This week’s “breaking news” episode covers three of the biggest stories trending at the moment: the Utah nurse who was arrested for standing up for her patient’s rights; Trump’s repeal of DACA; and churches suing for relief funds.
We begin with the story behind the arrest of Alex Wubbels, the Utah nurse who refused to take and turn over her patient’s blood to the police.
In the main segment, Andrew walks us through President Trump’s directive to end the Deferred Action for Childhood Arrivals (DACA) program. Does Andrew actually agree with a legal opinion authored by Jefferson Beauregard Sessions III?? Listen and find out!
Next, Breakin’ Down the Law continues with everything you wanted to know about churches suing for funds allocated to disaster relief and recovery. Is the Friendly Atheist right when he says such a case is legally distinct from the precedent set by Trinity Lutheran v. Comer?
Finally, we end with a fiendishly difficult and all-new Thomas Takes the Bar Exam Question #40 about jury instructions regarding the presumption of intent. Remember that you can play along with #TTTBE by retweeting our episode Tweet along with your guess. We’ll release the answer on next Tuesday’s episode along with our favorite entry!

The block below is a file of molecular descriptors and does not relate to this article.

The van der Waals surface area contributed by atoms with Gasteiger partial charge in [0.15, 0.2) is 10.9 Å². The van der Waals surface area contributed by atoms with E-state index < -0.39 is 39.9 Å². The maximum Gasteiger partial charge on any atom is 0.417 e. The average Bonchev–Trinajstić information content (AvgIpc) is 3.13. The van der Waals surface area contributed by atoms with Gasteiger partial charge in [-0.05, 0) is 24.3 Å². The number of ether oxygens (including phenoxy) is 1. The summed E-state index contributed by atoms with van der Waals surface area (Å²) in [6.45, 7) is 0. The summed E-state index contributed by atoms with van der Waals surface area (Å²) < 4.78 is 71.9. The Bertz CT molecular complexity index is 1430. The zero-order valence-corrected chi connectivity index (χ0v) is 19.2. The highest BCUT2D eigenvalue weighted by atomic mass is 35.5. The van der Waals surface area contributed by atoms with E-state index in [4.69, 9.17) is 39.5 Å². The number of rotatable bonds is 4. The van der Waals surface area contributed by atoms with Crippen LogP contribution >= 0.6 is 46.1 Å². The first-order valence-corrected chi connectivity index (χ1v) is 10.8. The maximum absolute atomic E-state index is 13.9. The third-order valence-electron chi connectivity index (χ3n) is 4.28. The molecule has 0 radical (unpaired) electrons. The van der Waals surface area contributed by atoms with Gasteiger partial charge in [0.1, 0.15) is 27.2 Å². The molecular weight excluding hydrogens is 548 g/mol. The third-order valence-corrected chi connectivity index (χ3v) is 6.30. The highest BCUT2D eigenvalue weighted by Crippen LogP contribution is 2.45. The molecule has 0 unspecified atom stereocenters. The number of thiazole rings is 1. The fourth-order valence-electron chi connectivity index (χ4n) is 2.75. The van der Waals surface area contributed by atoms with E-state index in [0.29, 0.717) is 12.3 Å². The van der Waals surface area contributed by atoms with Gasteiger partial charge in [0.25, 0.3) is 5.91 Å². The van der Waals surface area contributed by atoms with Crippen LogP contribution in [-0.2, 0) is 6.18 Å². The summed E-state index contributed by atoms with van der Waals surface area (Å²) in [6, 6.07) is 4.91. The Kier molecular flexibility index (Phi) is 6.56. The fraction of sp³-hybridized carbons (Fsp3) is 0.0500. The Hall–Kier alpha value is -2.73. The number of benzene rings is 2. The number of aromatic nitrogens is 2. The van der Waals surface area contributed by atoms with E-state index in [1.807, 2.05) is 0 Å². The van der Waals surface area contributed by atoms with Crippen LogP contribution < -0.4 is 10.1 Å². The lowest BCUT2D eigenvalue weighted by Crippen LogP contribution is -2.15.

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Show Notes & Links
- This is a link to the Red Cross‘s page for donations for hurricane relief; and here is a link to Habitat for Humanity‘s hurricane relief efforts.
- Here is where you can find the recently-created Opening Arguments Facebook Community, which you should definitely join!
- You can read the relevant Supreme Court opinion, Birchfield v. North Dakota, 136 S.Ct. 2160 (2016), that Nurse Wubbels relied upon in refusing to take and turn over blood to the police.
- The guys first discussed illegal immigration on Episode 52 and then again in Episode 67.
- This is the original June 15, 2012 Napolitano DHS memo that became DACA.
- This the text of the recent memorandum by Attorney General Sessions rescinding DACA.
- The DAPA case relied upon by Sessions is Texas v. US, 86 F.Supp.3d 591 (S.D. Tex. 2015), aff’d, 809 F.3d 134 (5th Cir. 2015).
- We first analyzed the Trinity Lutheran v. Comer decision (along with Andrew Seidel) in Episode 82.
- Previously, we discussed Trinity Lutheran while the case was still pending during our three-part “You Be The Supreme Court” series: Part 1 (Episode 14) is available here, Part 2 is available here, and Part 3 is available here.
- This is the Friendly Atheist article discussed during the “C” segment attempting to distinguish Trinity Lutheran v. Comer.
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